There are many lessons to be learning from New Orleans. Chris Mooney and Sheril Kirschenbaum are laying out the lessons from Katrina that most of the rest won't be telling us. They do so in a series of posts today at Intersection, some of which are only summaries of similar material that Mooney has posted to Huffington Post or as "Storm Pundit" at The Daily Green.
In summary, what he has given us so far today is this:
- "the central lesson that I think we can take away after two years of the post-Katrina hurricane-global warming debate: science doesn't confer certainty; but scientific uncertainty doesn't justify inaction, either."
- We're not ready for any of these [major hurricanes striking big cities..Tampa, Houston, Miami]. Not by a long shot.
- We don't know precisely what global warming is doing to hurricanes; it would be foolhardy to claim otherwise. But we do know that we have scores of population centers that are highly exposed to to these storms. And if only due to sea level rise and nothing else, the risks to these population centers are changing--probably worsening.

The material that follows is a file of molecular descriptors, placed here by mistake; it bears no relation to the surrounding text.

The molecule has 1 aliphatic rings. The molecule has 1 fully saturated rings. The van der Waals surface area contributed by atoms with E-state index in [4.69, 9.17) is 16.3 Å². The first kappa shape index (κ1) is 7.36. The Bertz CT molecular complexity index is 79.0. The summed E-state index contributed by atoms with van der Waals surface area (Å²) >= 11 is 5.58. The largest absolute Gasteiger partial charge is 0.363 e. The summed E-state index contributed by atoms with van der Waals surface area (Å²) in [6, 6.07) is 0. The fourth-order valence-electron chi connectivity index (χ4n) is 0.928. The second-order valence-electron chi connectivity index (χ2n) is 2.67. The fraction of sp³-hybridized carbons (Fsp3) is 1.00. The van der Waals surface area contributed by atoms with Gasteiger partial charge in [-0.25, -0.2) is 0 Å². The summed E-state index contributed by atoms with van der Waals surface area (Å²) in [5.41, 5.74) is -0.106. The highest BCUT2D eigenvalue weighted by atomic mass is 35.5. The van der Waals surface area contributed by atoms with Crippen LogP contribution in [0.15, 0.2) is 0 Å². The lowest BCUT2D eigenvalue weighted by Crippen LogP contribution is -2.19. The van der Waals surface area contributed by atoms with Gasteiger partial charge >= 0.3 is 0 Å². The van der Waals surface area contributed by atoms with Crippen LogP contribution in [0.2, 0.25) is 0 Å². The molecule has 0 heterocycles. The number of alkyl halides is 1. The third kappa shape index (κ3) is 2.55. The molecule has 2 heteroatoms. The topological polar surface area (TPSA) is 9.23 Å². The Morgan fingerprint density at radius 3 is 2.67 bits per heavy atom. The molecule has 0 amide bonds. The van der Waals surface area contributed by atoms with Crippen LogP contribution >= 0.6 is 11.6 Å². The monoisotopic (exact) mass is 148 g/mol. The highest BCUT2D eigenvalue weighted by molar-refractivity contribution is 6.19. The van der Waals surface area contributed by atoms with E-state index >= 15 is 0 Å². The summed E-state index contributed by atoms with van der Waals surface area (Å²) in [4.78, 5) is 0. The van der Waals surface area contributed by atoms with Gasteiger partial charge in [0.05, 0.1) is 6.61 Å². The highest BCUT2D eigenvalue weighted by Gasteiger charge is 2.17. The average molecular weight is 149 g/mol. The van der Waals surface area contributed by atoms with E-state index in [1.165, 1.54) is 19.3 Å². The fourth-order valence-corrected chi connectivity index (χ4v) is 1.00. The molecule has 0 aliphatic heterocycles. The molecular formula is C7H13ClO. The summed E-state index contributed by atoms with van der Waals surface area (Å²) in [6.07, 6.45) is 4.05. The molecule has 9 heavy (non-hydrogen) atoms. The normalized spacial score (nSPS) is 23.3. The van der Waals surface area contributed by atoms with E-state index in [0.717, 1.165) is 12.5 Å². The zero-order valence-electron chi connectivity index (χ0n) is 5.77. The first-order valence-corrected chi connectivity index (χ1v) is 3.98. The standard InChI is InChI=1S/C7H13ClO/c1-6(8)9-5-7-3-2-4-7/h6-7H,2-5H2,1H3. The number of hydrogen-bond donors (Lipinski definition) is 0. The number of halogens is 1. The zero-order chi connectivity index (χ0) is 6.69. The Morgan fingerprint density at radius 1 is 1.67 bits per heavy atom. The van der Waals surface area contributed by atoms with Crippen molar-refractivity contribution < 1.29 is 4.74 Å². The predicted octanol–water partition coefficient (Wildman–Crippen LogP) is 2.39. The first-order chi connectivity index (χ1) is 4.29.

In this context, here's what's truly amazing to me: There is no national project to study changing hurricane risks to U.S. cities in light of the future scenarios that global warming may bring.
Of all the journalists covering this anniversary, I would guess that Tavis Smiley may be the only one who knows Malik Rahim. The others just don't get it.
As Mooney says at the close of his Storm Pundit post "Some times you just have to act."